The pandemic has shown just how much we rely on our nation’s 1.52m care workers and the risks they take to do their job. It has provided a focus on the incredible work they undertake in supporting vulnerable people to the highest of standards.
But care workers aren’t given the rate of pay that they deserve – despite them literally placing their lives at risk to fulfil their role to the people they support, their employer and to society. Few care workers get above the National Living Wage of £8.72 per hour.
As heartening as it is that the Government recognised social care workers as key workers, they deserve more pay. Few get above the national living wage.
We call on Government to ensure social care workers are paid a minimum of the Real Living Wage of £9.50 per hour (£10.85 in London).
The Scottish Government has worked with local government to seal a deal where all social care key workers now receive the Real Living Wage. We want this to be implemented throughout the UK.
The salary that social care workers receive is determined by an hourly rate that local authorities pay care providers. For care provider charities like us, the calculation below illustrates that it is not enough to pay the Real Living Wage.
The all-party Health & Social Care Committee report October 2020 ‘Social care: funding and workforce‘, calculated that the Government needs to invest £7.9bn into social care, and urges the Government to ensure care workers are paid the real living wage.
What can you do to support our care workers?
Email your MP and ask them to support our cause. Use this template, but you can personalise it to tell your story – heartfelt emails work best. Explain why social care workers deserve better. Click this link to find out who your MP is and their email address. Or you can ask for a meeting with your them to discuss this issue.
More information, reports and resources
18 March 2021. Parliamentary debate on ‘The Future of Social Care’ Watch here.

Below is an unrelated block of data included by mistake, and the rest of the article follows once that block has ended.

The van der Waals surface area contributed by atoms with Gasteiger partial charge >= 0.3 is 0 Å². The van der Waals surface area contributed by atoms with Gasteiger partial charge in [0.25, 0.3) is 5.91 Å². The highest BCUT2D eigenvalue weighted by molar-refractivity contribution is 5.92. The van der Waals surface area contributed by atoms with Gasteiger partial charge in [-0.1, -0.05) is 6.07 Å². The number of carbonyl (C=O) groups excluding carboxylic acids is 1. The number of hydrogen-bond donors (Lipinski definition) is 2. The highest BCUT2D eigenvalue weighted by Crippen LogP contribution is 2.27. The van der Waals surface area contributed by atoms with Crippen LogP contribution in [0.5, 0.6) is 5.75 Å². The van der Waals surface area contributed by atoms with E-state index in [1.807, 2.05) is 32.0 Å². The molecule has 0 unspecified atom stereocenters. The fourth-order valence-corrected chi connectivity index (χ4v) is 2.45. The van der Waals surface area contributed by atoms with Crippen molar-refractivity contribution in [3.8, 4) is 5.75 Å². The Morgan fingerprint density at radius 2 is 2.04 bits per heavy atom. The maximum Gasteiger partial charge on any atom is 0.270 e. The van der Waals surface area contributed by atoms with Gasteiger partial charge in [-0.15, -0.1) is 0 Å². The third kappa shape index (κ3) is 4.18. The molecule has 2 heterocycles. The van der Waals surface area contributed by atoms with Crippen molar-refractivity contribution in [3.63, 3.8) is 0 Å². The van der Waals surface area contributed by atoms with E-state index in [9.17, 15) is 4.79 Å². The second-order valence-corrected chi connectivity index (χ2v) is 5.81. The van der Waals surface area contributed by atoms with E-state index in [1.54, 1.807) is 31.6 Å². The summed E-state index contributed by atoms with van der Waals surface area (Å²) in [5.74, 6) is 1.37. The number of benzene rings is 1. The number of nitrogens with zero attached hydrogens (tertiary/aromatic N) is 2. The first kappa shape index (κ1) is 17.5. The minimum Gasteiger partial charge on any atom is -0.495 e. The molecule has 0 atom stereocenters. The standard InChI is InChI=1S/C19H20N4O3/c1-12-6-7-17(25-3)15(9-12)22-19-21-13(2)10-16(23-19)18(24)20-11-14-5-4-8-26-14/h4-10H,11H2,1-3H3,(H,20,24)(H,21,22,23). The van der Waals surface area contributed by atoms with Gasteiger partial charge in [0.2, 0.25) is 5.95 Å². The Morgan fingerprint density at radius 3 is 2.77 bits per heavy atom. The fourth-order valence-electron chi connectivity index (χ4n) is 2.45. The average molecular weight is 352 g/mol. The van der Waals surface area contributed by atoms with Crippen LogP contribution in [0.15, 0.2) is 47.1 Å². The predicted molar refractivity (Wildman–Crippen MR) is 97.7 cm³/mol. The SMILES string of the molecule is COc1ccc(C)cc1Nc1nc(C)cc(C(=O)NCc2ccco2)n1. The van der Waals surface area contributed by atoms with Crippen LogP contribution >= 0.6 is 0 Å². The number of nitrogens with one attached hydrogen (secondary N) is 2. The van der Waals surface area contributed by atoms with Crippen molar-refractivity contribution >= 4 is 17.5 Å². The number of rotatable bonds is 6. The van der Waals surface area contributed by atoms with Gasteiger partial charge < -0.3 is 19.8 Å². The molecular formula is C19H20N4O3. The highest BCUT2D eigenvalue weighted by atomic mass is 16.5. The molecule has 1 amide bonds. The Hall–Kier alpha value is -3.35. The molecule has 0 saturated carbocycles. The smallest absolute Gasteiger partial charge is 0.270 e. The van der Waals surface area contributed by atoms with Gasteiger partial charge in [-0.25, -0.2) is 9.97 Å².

February 2021. The Government produced a long-awaited White Paper on NHS and Social Care Reform, with little mention of social care. Read here.
January 2021. The Government respond to the All Party Health and Social Care Committee report of October 2020. Read here.
October 2020. All-party Health & Social Care Committee report: ‘Social care: funding and workforce‘,
2020 The Health Foundation – The Social Care Funding Gap
2020. Social Care Institute for Excellence: Recommendations for the Future of Social Care Reform
2019/2020. CQC (Care Quality Commission) report: The State of Health Care and Adult Social Care in England
2020. Local Government Association: Adult Social Care – Seven Principles for Reform
The UK Homecare Association calculates that, in 2020/21 the minimum hourly price to effectively cover the costs of social care should be £20.69. Read report.
The Real Living Wage is calculated by the Real Living Wage Foundation, as the minimum hourly rate is people need to live on.
The Fawcett Society published research and found that the majority of the public agree that social care workers are undervalued and they support higher pay for care workers.
Kate Allen, Autism at Kingwood Chief Executive says:
“Care providers like us have held a critical role in keeping the country and some of its most vulnerable people safe. We are used to working within extreme financial constraints, and are experts in efficiencies and doing more for less. However, now there can be no less. Years of responding to financial pressures whilst continuing to not only meet needs but drive up quality, have resulted in there being ‘no fat left to trim’.
But not only is there no fat left to the trim, there is nothing left to pay our frontline key workers the rate of pay that no-one can deny they deserve. As we approached April 2020 there was no local government funds to offer a cost of living pay increase to staff. As we progress through 2020, with the uncertainty of Covid-19, there is little chance of getting sufficient funds to offer a pay increase to staff. Despite them literally placing their lives at risk to fulfil their role to the charity and society, there is no capacity to reward them.
Our response to the crisis must match our values as a country and our hopes for a more equal and compassionate society.”